The tenets of Padre romance demand that you watch the sun set from either the venerable seafood buffet known as Louie’s Backyard or the salty bar next door, Coconuts. The latter offers an exquisitely curated Texas country playlist for your sundowner cocktail, not to mention an array of watersports at its dock. Louie’s, 2305 Laguna Dr., 956-761-6406 lbyspi.com; Coconuts, 2301 Laguna Dr., 956-761-4218, coconutsspi.com.


Today: 🚲 + 📖 + 🏝

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Where to Go When It Rains


In Paragraphs, Padre is home to still another rare species, a first-class independent bookstore. Proprietors Joni Montover and Griff Mangan are a wealth of solid-gold information on island happenings, restaurants, and people, and have firmly established their shop as Padre’s cultural hub. You can trade old novels for new and/or lounge, sip coffee, and peruse the New York Review of Books. The shop boasts a great selection of Texas history and nature books, plus plenty of juicy mysteries. 5505 Padre Blvd., 956-433-5057, paragraphsonspi.blogspot.com.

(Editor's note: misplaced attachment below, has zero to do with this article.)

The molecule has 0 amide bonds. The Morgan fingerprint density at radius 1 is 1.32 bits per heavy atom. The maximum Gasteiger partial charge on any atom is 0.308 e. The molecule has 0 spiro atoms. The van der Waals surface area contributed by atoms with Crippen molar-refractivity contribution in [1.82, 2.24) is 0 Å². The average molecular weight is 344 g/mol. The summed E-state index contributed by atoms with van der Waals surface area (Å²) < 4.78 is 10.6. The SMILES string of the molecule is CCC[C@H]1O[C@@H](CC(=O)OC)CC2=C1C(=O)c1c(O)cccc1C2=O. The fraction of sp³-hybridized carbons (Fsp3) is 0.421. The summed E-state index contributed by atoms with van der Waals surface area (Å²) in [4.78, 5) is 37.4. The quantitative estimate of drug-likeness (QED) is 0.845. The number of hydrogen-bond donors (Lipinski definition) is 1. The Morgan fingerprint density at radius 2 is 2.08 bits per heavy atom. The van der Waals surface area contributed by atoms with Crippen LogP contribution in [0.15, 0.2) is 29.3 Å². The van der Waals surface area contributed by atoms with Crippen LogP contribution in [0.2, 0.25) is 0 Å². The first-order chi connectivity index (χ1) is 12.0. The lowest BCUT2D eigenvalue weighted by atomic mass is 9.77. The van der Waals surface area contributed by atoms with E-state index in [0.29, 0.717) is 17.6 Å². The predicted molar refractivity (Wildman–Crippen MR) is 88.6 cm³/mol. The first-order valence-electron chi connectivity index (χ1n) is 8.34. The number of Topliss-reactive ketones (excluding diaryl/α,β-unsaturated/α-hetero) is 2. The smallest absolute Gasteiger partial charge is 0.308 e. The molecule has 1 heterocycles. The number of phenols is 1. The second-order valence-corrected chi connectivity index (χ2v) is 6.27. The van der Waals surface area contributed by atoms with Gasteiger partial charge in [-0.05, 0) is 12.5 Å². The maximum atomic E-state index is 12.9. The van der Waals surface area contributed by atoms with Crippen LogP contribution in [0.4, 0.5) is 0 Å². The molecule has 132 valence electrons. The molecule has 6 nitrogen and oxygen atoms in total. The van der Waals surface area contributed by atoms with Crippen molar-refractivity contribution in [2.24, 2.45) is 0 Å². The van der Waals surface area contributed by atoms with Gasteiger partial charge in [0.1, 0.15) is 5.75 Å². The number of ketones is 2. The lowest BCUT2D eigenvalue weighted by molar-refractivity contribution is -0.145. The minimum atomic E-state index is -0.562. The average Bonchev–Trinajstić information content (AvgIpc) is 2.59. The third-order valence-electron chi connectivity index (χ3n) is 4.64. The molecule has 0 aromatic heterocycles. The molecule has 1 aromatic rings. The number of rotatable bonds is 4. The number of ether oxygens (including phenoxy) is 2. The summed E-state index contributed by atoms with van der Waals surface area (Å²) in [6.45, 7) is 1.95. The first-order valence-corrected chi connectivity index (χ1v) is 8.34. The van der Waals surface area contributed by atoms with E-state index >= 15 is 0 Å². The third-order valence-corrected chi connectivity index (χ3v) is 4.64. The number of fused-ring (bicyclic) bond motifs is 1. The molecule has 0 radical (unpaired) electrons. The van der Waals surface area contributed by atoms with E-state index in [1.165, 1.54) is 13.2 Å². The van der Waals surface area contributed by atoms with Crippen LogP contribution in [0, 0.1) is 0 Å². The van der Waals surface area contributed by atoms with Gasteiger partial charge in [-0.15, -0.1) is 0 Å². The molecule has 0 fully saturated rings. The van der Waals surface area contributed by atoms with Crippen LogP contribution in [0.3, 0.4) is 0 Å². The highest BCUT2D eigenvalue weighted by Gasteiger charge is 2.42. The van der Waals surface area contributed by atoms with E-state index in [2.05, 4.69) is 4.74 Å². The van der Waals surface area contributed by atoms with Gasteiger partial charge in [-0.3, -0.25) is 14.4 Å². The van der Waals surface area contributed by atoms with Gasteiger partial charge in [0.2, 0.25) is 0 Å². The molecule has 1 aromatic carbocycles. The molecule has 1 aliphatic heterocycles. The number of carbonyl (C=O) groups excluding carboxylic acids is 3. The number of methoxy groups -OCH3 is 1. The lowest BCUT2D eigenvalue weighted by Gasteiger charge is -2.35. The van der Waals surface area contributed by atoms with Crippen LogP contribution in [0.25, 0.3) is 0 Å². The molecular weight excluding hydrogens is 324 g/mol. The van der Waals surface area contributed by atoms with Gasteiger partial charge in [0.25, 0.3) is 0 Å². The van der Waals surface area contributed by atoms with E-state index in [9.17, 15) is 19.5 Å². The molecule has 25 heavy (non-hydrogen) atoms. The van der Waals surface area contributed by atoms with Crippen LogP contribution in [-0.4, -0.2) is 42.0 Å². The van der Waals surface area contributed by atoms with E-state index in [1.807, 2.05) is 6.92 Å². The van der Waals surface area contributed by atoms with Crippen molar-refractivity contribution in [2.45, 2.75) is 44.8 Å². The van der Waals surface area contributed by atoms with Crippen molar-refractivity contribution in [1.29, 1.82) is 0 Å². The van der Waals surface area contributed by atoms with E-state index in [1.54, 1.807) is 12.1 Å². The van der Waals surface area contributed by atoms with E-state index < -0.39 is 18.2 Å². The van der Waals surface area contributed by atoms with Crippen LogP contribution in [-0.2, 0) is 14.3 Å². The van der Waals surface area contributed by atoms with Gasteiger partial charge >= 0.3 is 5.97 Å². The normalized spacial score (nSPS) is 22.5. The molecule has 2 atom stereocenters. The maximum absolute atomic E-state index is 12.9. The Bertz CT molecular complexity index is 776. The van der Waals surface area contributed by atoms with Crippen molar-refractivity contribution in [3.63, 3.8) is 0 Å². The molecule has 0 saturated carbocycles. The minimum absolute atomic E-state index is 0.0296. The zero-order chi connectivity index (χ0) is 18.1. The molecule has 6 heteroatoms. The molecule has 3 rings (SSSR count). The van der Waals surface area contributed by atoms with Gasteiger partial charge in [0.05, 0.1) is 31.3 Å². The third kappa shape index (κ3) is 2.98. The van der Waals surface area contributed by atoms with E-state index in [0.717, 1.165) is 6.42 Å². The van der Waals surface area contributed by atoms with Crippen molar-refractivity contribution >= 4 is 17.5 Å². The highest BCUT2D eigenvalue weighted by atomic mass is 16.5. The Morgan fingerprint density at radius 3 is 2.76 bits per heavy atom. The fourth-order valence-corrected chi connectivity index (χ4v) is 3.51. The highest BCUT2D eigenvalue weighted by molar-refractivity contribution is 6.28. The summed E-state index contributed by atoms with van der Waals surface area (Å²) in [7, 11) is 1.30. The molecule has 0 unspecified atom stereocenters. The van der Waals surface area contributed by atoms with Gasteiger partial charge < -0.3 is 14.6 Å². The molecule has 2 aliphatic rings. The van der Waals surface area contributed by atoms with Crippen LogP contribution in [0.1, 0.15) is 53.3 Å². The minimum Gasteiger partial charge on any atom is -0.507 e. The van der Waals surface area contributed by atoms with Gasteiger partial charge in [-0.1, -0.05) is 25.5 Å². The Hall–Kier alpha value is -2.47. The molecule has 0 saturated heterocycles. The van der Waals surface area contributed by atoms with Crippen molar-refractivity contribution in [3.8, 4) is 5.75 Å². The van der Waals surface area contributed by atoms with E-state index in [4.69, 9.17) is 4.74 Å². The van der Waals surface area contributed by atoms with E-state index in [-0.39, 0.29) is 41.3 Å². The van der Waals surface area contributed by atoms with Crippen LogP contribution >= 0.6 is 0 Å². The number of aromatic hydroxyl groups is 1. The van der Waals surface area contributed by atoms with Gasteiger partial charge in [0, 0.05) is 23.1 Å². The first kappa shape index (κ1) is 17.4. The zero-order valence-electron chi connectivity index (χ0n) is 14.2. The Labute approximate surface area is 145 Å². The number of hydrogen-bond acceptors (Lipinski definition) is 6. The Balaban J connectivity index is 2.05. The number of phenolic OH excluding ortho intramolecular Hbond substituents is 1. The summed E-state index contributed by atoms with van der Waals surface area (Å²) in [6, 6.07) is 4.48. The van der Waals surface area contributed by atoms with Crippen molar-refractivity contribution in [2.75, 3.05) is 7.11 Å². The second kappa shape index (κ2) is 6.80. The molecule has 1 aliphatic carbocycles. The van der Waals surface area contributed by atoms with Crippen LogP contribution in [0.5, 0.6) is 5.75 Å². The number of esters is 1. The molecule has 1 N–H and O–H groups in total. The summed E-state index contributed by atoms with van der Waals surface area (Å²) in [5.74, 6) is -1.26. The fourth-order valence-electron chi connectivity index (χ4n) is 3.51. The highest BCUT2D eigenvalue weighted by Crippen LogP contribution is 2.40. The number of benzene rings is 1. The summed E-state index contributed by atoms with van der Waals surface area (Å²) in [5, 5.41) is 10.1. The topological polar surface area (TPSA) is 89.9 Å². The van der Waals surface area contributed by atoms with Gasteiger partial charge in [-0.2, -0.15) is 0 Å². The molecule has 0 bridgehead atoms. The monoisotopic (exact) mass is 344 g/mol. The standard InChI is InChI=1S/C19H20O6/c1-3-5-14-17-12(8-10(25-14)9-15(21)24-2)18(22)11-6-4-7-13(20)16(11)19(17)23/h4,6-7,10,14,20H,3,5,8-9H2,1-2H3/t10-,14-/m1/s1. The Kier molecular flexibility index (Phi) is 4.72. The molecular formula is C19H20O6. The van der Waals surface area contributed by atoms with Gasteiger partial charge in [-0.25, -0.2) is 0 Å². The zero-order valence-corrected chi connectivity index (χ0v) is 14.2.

Also recommended: Port Isabel’s three museums. One celebrates general history; another resides inside of a 165-year-old lighthouse; and Treasures of the Gulf houses relics from three Spanish ships that wrecked near there in 1554. (portisabelmuseums.com)

Where to Eat

Joe’s Oyster Bar, Port Isabel